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Picture of The Definitive Guide to symfony.Symfony is a PHP web development framework, similar to Ruby on Rails. The framework is currently gaining in popularity; a few months ago it was announced that it is used by Yahoo! Bookmarks, for instance. Recently, version 1.0 of symfony was released. A print manual, “The Definitive Guide to symfony” by François Zaninotto and Fabien Potencier, was prepared in conjunction with this major update of symfony.

As the title suggests, the Definitive Guide to symfony is a guide book. Every chapter explores a certain component or part of symfony, ordered in such a manner that someone who hasn’t touched symfony before can easily get started. The book is not a tutorial; even that the chapters are sensibly ordered, the book does not take the reader through the process of developing an application.

The sections of the guide are,

  1. The Basics: An introduction to symfony, who made it and why, and a primer to the underlying technologies used by symfony including PHP itself. Later chapters in the first part delve into an overview of how symfony works and how to set up an application in the framework.
  2. The Core Architecture: This part of the book is essentially a description of the MVC pattern and how it is employed in symfony. The chapters talk about how the Control, View and Model layers work in symfony.
  3. Special Features: If the previous parts are about the foundation of symfony, the Special Features part of the book is really about the bells and whistles of the framework. The routing system, the form helpers, Ajax, caching and internationalization are described here.
  4. Development Tools: A description of the tools and mechanisms in symfony used during the development tools, just like the name would imply. Generators, unit testing and other important tools are described here. Towards the end there is an oddly placed chapter about extending symfony.
  5. Becoming a symfony Expert: This is a very interesting section which gets into performance optimization for symfony. The authors pool some very valuable practical experience about deploying symfony applications into this part of the book.

The book places almost no requirements on the reader. Obviously you will need to know PHP 5, but apart from that the book carefully introduces almost every concept used in the framework. At the same time I don’t think that a more experienced programmer would find the hand-holding excessive – the 450 or so pages went by quickly when I read the book, and I have worked with symfony before.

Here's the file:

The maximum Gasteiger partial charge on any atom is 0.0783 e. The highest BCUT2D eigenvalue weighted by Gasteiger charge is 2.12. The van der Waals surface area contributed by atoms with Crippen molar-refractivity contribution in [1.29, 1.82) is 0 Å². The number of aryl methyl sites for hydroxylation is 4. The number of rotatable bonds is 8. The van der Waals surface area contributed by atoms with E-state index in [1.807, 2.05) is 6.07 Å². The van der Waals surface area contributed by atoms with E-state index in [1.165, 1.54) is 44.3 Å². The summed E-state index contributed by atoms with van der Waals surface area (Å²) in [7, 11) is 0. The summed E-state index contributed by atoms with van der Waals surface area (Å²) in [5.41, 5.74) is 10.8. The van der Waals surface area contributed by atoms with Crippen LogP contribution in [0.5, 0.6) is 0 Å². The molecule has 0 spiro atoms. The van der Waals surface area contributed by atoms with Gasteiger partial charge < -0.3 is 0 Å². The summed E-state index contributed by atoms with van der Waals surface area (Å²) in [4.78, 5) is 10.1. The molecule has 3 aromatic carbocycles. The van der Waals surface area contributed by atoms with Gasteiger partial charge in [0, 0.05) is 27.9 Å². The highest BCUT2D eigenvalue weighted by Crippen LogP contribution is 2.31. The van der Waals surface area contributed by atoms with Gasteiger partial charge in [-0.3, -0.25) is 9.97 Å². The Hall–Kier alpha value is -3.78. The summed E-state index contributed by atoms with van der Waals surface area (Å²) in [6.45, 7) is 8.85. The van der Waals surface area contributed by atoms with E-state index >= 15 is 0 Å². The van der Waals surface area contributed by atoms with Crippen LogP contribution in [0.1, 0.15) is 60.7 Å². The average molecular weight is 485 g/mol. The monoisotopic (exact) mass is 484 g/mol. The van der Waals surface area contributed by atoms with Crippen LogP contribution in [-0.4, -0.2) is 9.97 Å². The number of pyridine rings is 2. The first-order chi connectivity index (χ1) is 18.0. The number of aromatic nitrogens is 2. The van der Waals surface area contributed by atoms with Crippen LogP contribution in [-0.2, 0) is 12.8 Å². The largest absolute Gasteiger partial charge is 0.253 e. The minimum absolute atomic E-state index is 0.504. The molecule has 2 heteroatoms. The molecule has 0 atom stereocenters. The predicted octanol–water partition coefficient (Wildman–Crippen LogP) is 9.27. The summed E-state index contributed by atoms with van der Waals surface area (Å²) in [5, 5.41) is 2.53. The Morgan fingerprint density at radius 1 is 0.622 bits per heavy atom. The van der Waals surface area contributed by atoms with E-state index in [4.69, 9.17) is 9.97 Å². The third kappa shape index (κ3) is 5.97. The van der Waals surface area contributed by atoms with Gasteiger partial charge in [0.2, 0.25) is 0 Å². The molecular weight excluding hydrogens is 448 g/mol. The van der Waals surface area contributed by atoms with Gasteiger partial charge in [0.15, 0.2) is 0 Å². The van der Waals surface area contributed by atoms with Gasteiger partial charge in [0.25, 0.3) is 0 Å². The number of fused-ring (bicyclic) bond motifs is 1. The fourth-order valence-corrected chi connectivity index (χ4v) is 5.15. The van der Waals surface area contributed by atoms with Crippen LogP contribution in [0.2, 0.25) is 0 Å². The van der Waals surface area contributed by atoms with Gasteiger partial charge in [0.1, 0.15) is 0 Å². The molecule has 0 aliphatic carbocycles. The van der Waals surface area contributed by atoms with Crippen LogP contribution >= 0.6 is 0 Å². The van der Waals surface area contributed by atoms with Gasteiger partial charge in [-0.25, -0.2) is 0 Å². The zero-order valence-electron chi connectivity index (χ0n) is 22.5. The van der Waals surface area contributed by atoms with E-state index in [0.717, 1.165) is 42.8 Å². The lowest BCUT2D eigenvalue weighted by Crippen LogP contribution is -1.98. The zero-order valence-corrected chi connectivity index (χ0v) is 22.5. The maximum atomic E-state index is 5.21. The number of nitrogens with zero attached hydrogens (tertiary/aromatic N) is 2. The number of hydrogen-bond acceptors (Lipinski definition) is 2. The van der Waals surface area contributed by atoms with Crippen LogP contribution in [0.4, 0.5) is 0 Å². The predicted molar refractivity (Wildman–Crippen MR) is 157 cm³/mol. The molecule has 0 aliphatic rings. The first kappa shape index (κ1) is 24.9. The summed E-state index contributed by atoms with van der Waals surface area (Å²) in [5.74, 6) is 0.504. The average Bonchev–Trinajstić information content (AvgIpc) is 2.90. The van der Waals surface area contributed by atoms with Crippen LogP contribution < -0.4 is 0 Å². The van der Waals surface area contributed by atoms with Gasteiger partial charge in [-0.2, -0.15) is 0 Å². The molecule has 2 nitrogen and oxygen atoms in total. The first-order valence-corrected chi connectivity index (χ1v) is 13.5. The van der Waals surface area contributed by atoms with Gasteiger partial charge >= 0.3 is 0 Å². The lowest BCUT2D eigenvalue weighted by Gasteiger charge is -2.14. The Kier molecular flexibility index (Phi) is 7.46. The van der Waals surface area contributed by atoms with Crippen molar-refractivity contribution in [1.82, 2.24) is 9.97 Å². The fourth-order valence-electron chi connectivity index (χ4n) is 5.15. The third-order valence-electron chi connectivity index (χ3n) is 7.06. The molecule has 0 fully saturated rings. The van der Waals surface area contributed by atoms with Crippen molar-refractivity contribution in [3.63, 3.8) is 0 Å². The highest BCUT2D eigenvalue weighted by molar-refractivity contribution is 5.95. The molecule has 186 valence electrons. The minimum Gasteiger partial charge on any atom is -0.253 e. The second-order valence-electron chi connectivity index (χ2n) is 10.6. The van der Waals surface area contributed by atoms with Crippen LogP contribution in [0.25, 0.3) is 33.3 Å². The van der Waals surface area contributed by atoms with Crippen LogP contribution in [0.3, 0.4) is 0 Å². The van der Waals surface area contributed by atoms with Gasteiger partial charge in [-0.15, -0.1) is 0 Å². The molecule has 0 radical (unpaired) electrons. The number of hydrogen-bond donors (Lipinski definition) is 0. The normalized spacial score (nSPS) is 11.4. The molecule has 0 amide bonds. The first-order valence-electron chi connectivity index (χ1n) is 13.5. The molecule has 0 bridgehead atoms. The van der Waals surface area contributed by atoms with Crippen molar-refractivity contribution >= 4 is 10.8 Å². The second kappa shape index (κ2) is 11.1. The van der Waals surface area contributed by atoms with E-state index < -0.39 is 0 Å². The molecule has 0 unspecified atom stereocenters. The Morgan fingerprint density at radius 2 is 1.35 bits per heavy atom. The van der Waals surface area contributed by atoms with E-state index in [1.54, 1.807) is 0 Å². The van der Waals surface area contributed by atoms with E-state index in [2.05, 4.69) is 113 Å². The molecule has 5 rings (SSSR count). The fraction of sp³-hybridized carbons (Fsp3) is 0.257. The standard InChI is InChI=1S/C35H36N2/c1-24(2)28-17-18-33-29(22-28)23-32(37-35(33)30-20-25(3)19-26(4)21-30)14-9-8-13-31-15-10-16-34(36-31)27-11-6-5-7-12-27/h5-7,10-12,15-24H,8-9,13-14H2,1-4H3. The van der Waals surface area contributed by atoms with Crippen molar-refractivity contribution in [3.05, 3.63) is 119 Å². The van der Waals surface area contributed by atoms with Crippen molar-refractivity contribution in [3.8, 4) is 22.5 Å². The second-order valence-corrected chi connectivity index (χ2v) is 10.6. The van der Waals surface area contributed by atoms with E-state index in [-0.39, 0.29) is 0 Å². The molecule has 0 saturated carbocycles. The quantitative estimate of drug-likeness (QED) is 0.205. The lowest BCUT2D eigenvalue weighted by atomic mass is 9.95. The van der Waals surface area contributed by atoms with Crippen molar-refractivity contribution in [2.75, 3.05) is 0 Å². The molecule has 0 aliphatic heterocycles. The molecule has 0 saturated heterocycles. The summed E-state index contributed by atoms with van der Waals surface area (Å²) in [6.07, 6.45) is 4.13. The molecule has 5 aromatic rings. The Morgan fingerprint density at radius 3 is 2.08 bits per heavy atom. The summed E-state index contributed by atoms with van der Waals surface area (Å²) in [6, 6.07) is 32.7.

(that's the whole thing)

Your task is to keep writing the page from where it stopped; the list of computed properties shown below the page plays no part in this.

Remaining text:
The book also features a good selection of sample code and examples. This is in line with the general pragmatic feeling of the book. There is no key concept left without an illustrative code sample. Anyone who has worked with symfony and its developers before will recognize this. The official website is absolutely brimming over with code samples, and Mr. Zaninotto in fact even wrote ‘snipeet’, a code snippet repository. The book is right in line with this demonstrate-by-code philosophy.

The book has some shortcomings. The chapter about Generators feels incomplete for one. Ostensibly the chapter is about the automatic generation of code, called scaffolding, that is a common feature for many modern web development frameworks. This kind of generation makes it faster to develop web applications since it creates a foundation (hence the term scaffolding) for building the web application. But the Generators chapter is really hijacked by the automatic admin generation feature of symfony. While this is a very powerful and impressive feature, the very strong focus on this feature may leave the reader wondering about the ordinary, non admin, scaffolding functionality. For example, it is not at all clear how to customize what generated scaffolding should look like. With such a lengthy description about how to customize the generation of the admin interface, the omission of a corresponding general section is conspicuous.

(For the record, this is how to theme or customize the generated scaffolding:

  1. Copy the default theme from




  2. Edit the files in data/generator/sfPropelCrud/default/theme/templates as you would with an admin template.